Digital technologies have been lauded for their ability to set aside social and geographic boundaries, allowing people to communicate with others from different backgrounds in different parts of the world.  They are also known for their capacity to collect and track data on end users that can be used in the aggregate to inform decision-making. This level of engagement and data analysis led some to wonder if digital technologies would democratize communication and service delivery between governments and their citizens. Civic leaders, the argument followed, who embrace new technologies could benefit from deeper community engagement and increased stakeholder awareness on government initiatives and would be equipped with a steady flow of constituent feedback and a transparent track record.  Communities would be rewarded with insights into the functioning of new systems and the demand for city services as well as means to report inconsistencies or problems.
 
While the dream of proper two-way communication and digital feedback loops has not been realized by most cities, citizens would appreciate direct, real-time interaction with their local governments. While less than one-third of citizens (32%) are currently providing feedback to their local authorities, over one-half say they would like to do so. A large number of citizens (51%) want wider access to digital platforms to enable them to communicate with government or expansion of free wifi in public spaces (50%), perhaps signaling that basics, like access to the Internet and digital literacy skills, may have the greatest impact on citizens’ ability to interact. Many citizens— in both developed and developing countries— still lack broadband access at home and have limited data to use on smartphones. This means that as governments attempt to interact on digital platforms and share information online, they also need to be mindful of the digital divide within communities.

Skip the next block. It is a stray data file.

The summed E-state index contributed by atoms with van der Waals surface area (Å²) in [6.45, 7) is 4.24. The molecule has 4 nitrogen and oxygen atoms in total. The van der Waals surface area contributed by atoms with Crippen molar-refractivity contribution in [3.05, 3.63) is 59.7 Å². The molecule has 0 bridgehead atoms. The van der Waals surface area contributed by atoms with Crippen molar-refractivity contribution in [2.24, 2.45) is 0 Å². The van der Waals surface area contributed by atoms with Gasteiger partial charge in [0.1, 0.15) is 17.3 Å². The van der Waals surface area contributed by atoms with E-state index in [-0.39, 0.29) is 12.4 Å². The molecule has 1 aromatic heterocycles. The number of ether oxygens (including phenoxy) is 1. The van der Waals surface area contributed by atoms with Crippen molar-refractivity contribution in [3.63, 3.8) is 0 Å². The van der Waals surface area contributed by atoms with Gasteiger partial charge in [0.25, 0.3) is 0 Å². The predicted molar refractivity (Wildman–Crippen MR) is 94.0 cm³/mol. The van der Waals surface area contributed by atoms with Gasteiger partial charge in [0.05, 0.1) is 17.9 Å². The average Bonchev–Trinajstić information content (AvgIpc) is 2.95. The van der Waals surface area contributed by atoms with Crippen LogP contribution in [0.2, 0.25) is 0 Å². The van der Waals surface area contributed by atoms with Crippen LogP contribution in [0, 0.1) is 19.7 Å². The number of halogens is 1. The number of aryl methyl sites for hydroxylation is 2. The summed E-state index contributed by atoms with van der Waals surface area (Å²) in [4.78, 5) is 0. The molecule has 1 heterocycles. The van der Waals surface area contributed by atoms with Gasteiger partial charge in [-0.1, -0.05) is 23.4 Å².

Interview with Cecilia Lerman on internet policy in Latin America

CGCS's picture